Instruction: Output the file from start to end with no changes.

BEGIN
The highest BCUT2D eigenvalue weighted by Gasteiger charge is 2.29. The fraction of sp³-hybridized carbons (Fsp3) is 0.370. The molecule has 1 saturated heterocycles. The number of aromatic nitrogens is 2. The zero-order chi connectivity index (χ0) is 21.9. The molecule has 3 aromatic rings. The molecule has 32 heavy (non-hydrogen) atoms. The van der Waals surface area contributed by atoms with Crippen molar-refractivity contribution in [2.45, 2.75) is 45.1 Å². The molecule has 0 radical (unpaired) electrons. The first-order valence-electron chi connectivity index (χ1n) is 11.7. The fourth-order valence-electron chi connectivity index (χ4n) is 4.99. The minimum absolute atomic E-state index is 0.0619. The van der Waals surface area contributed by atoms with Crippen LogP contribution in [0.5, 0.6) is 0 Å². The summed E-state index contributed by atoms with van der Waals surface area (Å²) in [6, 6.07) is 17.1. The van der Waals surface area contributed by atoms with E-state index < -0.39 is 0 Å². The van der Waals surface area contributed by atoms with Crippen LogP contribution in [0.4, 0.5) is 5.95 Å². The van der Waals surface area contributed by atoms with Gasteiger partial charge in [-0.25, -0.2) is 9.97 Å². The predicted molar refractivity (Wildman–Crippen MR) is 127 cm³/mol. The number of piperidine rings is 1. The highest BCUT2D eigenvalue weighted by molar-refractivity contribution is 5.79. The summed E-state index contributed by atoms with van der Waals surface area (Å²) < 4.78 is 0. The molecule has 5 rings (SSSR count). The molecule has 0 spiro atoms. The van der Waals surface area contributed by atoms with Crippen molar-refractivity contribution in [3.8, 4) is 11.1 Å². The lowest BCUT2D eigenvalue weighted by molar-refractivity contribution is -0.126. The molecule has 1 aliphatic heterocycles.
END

The highest BCUT2D eigenvalue weighted by Gasteiger charge is 2.29. The fraction of sp³-hybridized carbons (Fsp3) is 0.370. The molecule has 1 saturated heterocycles. The number of aromatic nitrogens is 2. The zero-order chi connectivity index (χ0) is 21.9. The molecule has 3 aromatic rings. The molecule has 32 heavy (non-hydrogen) atoms. The van der Waals surface area contributed by atoms with Crippen molar-refractivity contribution in [2.45, 2.75) is 45.1 Å². The molecule has 0 radical (unpaired) electrons. The first-order valence-electron chi connectivity index (χ1n) is 11.7. The fourth-order valence-electron chi connectivity index (χ4n) is 4.99. The minimum absolute atomic E-state index is 0.0619. The van der Waals surface area contributed by atoms with Crippen LogP contribution in [0.5, 0.6) is 0 Å². The summed E-state index contributed by atoms with van der Waals surface area (Å²) in [6, 6.07) is 17.1. The van der Waals surface area contributed by atoms with E-state index < -0.39 is 0 Å². The van der Waals surface area contributed by atoms with Crippen LogP contribution in [0.4, 0.5) is 5.95 Å². The van der Waals surface area contributed by atoms with Gasteiger partial charge in [-0.25, -0.2) is 9.97 Å². The predicted molar refractivity (Wildman–Crippen MR) is 127 cm³/mol. The number of piperidine rings is 1. The highest BCUT2D eigenvalue weighted by molar-refractivity contribution is 5.79. The summed E-state index contributed by atoms with van der Waals surface area (Å²) < 4.78 is 0. The molecule has 5 rings (SSSR count). The molecule has 0 spiro atoms. The van der Waals surface area contributed by atoms with Crippen molar-refractivity contribution in [3.8, 4) is 11.1 Å². The lowest BCUT2D eigenvalue weighted by molar-refractivity contribution is -0.126. The molecule has 1 aliphatic heterocycles.